Use a ruler or strait edge to draw a line from one side to the other to mark the top of both shoulders on your diagram. It will likely be around 2 to 3" down for most horses. Here is another area that is sort-of "gray." I will take a look at the tracing, and you can sometimes see if there is a "Bell Curve," you can actually see the top of the scapula. This is a way to double check the accuracy of how far down you need to measure. In the photo above, you can see how the shoulder measurement on the top tracing is correctly placed a little bit below the bell curve. 

Now use a tape measure or ruler to measure the distance. Write it down. For the average narrow-bodied horse like a Paint or Thoroughbred, it may be between 6" to 8" or so. For the average large-bodied quarter horse, it may be 7 to 9" or so. 

That measurement represents the absolute minimum amount of front bar flare for your horse to wear a saddle and STAND STILL. It does not allow for any movement. So you will need to add 1" to that number, to get to the final measurement that will allow enough front bar flare for your horse to move, and turn, and perform as necessary. 

Next step: (We are still working with wire #1)

The bar angle is measured below that line, and down a couple inches. It may be anywhere from 80 to 90 degrees in a narrow bodied horse, or closer to 90 up to 100 or more in very wide or drafty horses. This angle is imperative to the comfort of your horse, and the angle of the shoulder will need to match the angle of the bar on the saddle. If the bar angle is too flat (wide spread), the top of the saddle tree bars will settle onto the top of the shoulder and cause a painful pressure spot on top of the bone. This occurs because the "foot of the bar" is flaring off the horses shoulder. The bottom of the saddle tree bars should be resting evenly and firmly on the horses body so the top of the bars allow the scapula to pass freely under the saddle tree and into the gullet.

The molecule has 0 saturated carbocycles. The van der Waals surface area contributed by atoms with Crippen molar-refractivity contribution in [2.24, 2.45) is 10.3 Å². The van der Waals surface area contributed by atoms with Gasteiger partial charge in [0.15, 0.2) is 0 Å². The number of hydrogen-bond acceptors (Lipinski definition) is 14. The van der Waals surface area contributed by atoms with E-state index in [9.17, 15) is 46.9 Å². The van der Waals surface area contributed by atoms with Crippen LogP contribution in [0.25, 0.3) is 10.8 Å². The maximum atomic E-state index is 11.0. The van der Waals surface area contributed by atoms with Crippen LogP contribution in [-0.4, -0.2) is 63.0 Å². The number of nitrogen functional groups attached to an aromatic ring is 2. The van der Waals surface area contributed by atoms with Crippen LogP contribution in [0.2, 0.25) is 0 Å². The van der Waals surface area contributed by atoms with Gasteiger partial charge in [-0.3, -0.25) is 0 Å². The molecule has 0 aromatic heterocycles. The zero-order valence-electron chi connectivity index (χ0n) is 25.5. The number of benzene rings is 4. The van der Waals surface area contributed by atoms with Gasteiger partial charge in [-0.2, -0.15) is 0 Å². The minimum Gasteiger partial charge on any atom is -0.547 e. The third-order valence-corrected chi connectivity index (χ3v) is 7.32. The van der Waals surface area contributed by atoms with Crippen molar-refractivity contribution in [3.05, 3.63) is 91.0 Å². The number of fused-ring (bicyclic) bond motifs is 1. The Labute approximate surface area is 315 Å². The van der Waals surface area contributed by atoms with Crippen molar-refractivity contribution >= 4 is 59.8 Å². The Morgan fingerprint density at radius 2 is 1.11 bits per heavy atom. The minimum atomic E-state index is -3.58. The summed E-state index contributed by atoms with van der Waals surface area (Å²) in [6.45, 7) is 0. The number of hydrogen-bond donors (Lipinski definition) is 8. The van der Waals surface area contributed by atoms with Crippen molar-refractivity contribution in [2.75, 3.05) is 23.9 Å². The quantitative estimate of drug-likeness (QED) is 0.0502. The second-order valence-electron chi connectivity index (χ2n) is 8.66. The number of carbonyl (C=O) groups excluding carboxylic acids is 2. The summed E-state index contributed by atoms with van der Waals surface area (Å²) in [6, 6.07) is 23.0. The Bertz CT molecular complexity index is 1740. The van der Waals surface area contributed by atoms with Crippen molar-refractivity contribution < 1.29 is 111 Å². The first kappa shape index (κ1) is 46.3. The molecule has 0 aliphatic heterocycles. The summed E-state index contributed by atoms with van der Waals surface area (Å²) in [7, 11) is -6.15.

Wire #2 The Gullet Width (GW): 

This is another area where it gets tricky and you must make an important determination of how much drop there is between wire #1 and wire #2 on your horses wither. A high withered horse will have over an inch of drop, while a flatter or more mutton-withered horse, or a young horse will have less than an inch. If there is more than an inch, we may need to modify the distance that we measure down from the top of the wither. 

Measure down the same distance on your paper with wire #2, this will be your preliminary gullet width. There are multiple modifying factors with this number, and it is not a black-and-white process, nor is it easy to learn!